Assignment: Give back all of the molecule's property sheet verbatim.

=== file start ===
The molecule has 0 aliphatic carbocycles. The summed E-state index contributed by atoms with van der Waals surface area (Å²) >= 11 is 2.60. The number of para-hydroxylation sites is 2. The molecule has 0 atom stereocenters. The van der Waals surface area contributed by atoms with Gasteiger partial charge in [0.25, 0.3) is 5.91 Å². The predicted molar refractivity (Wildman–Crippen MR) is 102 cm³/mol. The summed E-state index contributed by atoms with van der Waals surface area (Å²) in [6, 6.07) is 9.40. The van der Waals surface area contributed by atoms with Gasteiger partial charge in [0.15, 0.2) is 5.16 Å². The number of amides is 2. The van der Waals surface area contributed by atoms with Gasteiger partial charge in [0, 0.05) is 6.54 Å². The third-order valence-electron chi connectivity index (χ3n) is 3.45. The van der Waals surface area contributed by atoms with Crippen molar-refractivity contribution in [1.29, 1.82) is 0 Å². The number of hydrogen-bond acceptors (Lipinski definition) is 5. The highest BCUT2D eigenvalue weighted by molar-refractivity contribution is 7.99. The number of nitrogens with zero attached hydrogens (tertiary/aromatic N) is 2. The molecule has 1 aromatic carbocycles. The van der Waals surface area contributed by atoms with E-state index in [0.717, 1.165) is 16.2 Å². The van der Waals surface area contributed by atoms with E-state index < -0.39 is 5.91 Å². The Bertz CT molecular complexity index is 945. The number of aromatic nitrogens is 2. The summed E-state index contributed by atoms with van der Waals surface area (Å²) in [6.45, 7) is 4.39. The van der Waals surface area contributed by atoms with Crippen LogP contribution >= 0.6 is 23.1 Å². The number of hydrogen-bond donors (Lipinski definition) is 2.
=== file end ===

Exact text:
The molecule has 0 aliphatic carbocycles. The summed E-state index contributed by atoms with van der Waals surface area (Å²) >= 11 is 2.60. The number of para-hydroxylation sites is 2. The molecule has 0 atom stereocenters. The van der Waals surface area contributed by atoms with Gasteiger partial charge in [0.25, 0.3) is 5.91 Å². The predicted molar refractivity (Wildman–Crippen MR) is 102 cm³/mol. The summed E-state index contributed by atoms with van der Waals surface area (Å²) in [6, 6.07) is 9.40. The van der Waals surface area contributed by atoms with Gasteiger partial charge in [0.15, 0.2) is 5.16 Å². The number of amides is 2. The van der Waals surface area contributed by atoms with Gasteiger partial charge in [0, 0.05) is 6.54 Å². The third-order valence-electron chi connectivity index (χ3n) is 3.45. The van der Waals surface area contributed by atoms with Crippen molar-refractivity contribution in [1.29, 1.82) is 0 Å². The number of hydrogen-bond acceptors (Lipinski definition) is 5. The highest BCUT2D eigenvalue weighted by molar-refractivity contribution is 7.99. The number of nitrogens with zero attached hydrogens (tertiary/aromatic N) is 2. The molecule has 1 aromatic carbocycles. The van der Waals surface area contributed by atoms with E-state index in [0.717, 1.165) is 16.2 Å². The van der Waals surface area contributed by atoms with E-state index < -0.39 is 5.91 Å². The Bertz CT molecular complexity index is 945. The number of aromatic nitrogens is 2. The summed E-state index contributed by atoms with van der Waals surface area (Å²) in [6.45, 7) is 4.39. The van der Waals surface area contributed by atoms with Crippen LogP contribution >= 0.6 is 23.1 Å². The number of hydrogen-bond donors (Lipinski definition) is 2.